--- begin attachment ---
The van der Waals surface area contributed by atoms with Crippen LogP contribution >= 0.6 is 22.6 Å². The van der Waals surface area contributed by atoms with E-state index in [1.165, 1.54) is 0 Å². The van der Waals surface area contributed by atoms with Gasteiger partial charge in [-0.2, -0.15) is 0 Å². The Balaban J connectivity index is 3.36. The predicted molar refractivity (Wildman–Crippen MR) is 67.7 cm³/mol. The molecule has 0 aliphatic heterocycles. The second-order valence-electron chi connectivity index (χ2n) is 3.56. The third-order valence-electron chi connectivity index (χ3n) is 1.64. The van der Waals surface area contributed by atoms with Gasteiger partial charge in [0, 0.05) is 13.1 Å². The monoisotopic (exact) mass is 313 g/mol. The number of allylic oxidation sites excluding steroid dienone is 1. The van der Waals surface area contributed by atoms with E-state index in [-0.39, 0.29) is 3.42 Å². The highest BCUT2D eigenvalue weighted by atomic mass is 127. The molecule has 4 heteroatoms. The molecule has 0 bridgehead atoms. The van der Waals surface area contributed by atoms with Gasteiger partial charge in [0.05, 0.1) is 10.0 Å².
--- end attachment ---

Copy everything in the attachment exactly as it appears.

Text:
The van der Waals surface area contributed by atoms with Crippen LogP contribution >= 0.6 is 22.6 Å². The van der Waals surface area contributed by atoms with E-state index in [1.165, 1.54) is 0 Å². The van der Waals surface area contributed by atoms with Gasteiger partial charge in [-0.2, -0.15) is 0 Å². The Balaban J connectivity index is 3.36. The predicted molar refractivity (Wildman–Crippen MR) is 67.7 cm³/mol. The molecule has 0 aliphatic heterocycles. The second-order valence-electron chi connectivity index (χ2n) is 3.56. The third-order valence-electron chi connectivity index (χ3n) is 1.64. The van der Waals surface area contributed by atoms with Gasteiger partial charge in [0, 0.05) is 13.1 Å². The monoisotopic (exact) mass is 313 g/mol. The number of allylic oxidation sites excluding steroid dienone is 1. The van der Waals surface area contributed by atoms with E-state index in [-0.39, 0.29) is 3.42 Å². The highest BCUT2D eigenvalue weighted by atomic mass is 127. The molecule has 4 heteroatoms. The molecule has 0 bridgehead atoms. The van der Waals surface area contributed by atoms with Gasteiger partial charge in [0.05, 0.1) is 10.0 Å².